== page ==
Creating PowerShell Command Cheat Sheets (Part 1)

by May 11, 2018

Here is a clever trick to create cheat sheets for your favorite PowerShell commands.

Any PowerShell command ships via a module, so if you have a PowerShell command that is useful to you, you might want to list all the other (and possibly related) commands that ship in the same module. This line shows how to find the module name for any given command, and lists the module name that ships the Get-WmiObject cmdlet:

PS> (Get-Command -Name Get-WmiObject).ModuleName

To find all other commands shipped by this module, try this:

PS> Get-Command -Module Microsoft.PowerShell.Management

CommandType     Name                                               Version   
-----------     ----                                               -------   
Cmdlet          Add-Computer                                
Cmdlet          Add-Content                                 
Cmdlet          Checkpoint-Computer                         
Cmdlet          Clear-Content                               
Cmdlet          Clear-EventLog                              
Cmdlet          Clear-Item                                  
Cmdlet          Clear-ItemProperty                          
Cmdlet          Clear-RecycleBin                            

To create a handy cheat sheet with command names and descriptions, pipe the command into Get-Help, and use Select-Object to pick the detail information from the help that you’d like to add to your cheat sheet:

PS> Get-Command -Module Microsoft.PowerShell.Management | Get-Help | Select-Object -Property Name, Synopsis

Name                Synopsis                                                   
----                --------                                                   
Add-Computer        Add the local computer to a domain or workgroup.           
Add-Content         Adds content to the specified items, such as adding word...
Checkpoint-Computer Creates a system restore point on the local computer.      
Clear-Content       Deletes the contents of an item, but does not delete the...
Clear-EventLog      Clears all entries from specified event logs on the loca...
Clear-Item          Clears the contents of an item, but does not delete the ...
Clear-ItemProperty  Clears the value of a property but does not delete the p...
Complete-Transac... Commits the active transaction.                            
Convert-Path        Converts a path from a Windows PowerShell path to a Wind...
Copy-Item           Copies an item from one location to another.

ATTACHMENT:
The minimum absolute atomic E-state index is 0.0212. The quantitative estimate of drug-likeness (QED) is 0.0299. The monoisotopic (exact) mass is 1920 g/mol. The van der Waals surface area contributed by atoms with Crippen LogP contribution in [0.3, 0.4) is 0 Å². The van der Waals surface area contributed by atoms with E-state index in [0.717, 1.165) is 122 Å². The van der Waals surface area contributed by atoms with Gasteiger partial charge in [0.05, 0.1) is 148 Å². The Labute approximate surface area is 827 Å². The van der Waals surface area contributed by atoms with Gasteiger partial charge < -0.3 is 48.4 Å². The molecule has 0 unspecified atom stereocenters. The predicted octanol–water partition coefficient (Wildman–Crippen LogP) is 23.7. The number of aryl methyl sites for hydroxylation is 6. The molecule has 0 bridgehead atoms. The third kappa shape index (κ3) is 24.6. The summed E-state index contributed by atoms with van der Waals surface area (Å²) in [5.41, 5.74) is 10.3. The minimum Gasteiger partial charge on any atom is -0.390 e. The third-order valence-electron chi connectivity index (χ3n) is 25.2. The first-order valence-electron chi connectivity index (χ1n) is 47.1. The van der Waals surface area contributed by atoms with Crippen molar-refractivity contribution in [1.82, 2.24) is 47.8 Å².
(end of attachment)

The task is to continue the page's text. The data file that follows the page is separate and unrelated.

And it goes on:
Copy-ItemProperty   Copies a property and value from a specified location to...
Debug-Process       Debugs one or more processes running on the local computer.
Disable-Computer... Disables the System Restore feature on the specified fil...
Enable-ComputerR... Enables the System Restore feature on the specified file...
Get-ChildItem       Gets the items and child items in one or more specified ...
Get-Clipboard       Gets the current Windows clipboard entry.                  
Get-ComputerInfo    Gets a consolidated object of system and operating syste...
Get-ComputerRest... Gets the restore points on the local computer.             
Get-Content         Gets the content of the item at the specified location.    
Get-ControlPanel... Gets control panel items.                                  
Get-EventLog        Gets the events in an event log, or a list of the event ...
Get-HotFix          Gets the hotfixes that have been applied to the local an...
Get-Item            Gets the item at the specified location.                   
Get-ItemProperty    Gets the properties of a specified item.                   
Get-ItemProperty... Gets the value for one or more properties of a specified...
Get-Location        Gets information about the current working location or a... 

If the help information is incomplete, and there is no synopsis information for the commands you chose, you might first have to download the PowerShell help. For that, you’d need a PowerShell with elevated privileges:

PS> Update-Help -UICulture en-us -Force 

Don’t worry about error messages thrown by this command: it is normal for a few modules to not supply help information. If you get massive numbers of error messages, then you probably did not run the command with elevated privileges. Unfortunately, PowerShell stores its help files along with the modules in file locations that are not accessible to regular users.

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